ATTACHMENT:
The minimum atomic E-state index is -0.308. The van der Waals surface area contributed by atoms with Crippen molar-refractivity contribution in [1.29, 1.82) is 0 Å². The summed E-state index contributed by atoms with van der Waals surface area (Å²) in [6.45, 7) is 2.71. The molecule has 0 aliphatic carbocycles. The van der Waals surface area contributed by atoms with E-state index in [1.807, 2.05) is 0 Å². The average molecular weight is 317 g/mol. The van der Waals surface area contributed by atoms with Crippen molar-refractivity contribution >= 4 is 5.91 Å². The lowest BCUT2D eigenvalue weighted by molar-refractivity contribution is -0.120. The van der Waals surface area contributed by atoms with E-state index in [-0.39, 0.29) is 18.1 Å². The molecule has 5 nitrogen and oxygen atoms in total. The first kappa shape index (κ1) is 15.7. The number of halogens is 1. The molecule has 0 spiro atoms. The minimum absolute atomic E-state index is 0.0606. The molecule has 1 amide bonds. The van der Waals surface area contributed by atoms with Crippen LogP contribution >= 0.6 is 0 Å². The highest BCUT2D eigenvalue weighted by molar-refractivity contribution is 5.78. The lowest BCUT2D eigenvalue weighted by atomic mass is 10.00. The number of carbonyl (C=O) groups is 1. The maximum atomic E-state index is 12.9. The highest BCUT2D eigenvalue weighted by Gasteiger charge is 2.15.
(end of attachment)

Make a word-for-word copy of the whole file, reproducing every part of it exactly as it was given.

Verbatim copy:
The minimum atomic E-state index is -0.308. The van der Waals surface area contributed by atoms with Crippen molar-refractivity contribution in [1.29, 1.82) is 0 Å². The summed E-state index contributed by atoms with van der Waals surface area (Å²) in [6.45, 7) is 2.71. The molecule has 0 aliphatic carbocycles. The van der Waals surface area contributed by atoms with E-state index in [1.807, 2.05) is 0 Å². The average molecular weight is 317 g/mol. The van der Waals surface area contributed by atoms with Crippen molar-refractivity contribution >= 4 is 5.91 Å². The lowest BCUT2D eigenvalue weighted by molar-refractivity contribution is -0.120. The van der Waals surface area contributed by atoms with E-state index in [-0.39, 0.29) is 18.1 Å². The molecule has 5 nitrogen and oxygen atoms in total. The first kappa shape index (κ1) is 15.7. The number of halogens is 1. The molecule has 0 spiro atoms. The minimum absolute atomic E-state index is 0.0606. The molecule has 1 amide bonds. The van der Waals surface area contributed by atoms with Crippen LogP contribution >= 0.6 is 0 Å². The highest BCUT2D eigenvalue weighted by molar-refractivity contribution is 5.78. The lowest BCUT2D eigenvalue weighted by atomic mass is 10.00. The number of carbonyl (C=O) groups is 1. The maximum atomic E-state index is 12.9. The highest BCUT2D eigenvalue weighted by Gasteiger charge is 2.15.